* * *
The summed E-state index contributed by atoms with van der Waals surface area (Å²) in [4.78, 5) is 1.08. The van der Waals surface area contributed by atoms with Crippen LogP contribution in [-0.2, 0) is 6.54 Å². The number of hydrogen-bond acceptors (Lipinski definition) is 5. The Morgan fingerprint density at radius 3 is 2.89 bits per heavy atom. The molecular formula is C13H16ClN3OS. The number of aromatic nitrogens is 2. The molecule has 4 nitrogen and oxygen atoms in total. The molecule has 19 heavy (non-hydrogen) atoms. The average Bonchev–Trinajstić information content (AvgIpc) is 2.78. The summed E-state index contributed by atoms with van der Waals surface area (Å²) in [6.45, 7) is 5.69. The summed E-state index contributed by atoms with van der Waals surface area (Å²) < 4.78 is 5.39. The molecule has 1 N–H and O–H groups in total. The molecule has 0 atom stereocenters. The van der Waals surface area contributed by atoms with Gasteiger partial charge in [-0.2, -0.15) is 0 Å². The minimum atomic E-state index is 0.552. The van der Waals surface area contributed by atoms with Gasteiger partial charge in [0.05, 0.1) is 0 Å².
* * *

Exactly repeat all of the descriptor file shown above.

The summed E-state index contributed by atoms with van der Waals surface area (Å²) in [4.78, 5) is 1.08. The van der Waals surface area contributed by atoms with Crippen LogP contribution in [-0.2, 0) is 6.54 Å². The number of hydrogen-bond acceptors (Lipinski definition) is 5. The Morgan fingerprint density at radius 3 is 2.89 bits per heavy atom. The molecular formula is C13H16ClN3OS. The number of aromatic nitrogens is 2. The molecule has 4 nitrogen and oxygen atoms in total. The molecule has 19 heavy (non-hydrogen) atoms. The average Bonchev–Trinajstić information content (AvgIpc) is 2.78. The summed E-state index contributed by atoms with van der Waals surface area (Å²) in [6.45, 7) is 5.69. The summed E-state index contributed by atoms with van der Waals surface area (Å²) < 4.78 is 5.39. The molecule has 1 N–H and O–H groups in total. The molecule has 0 atom stereocenters. The van der Waals surface area contributed by atoms with Gasteiger partial charge in [-0.2, -0.15) is 0 Å². The minimum atomic E-state index is 0.552. The van der Waals surface area contributed by atoms with Gasteiger partial charge in [0.05, 0.1) is 0 Å².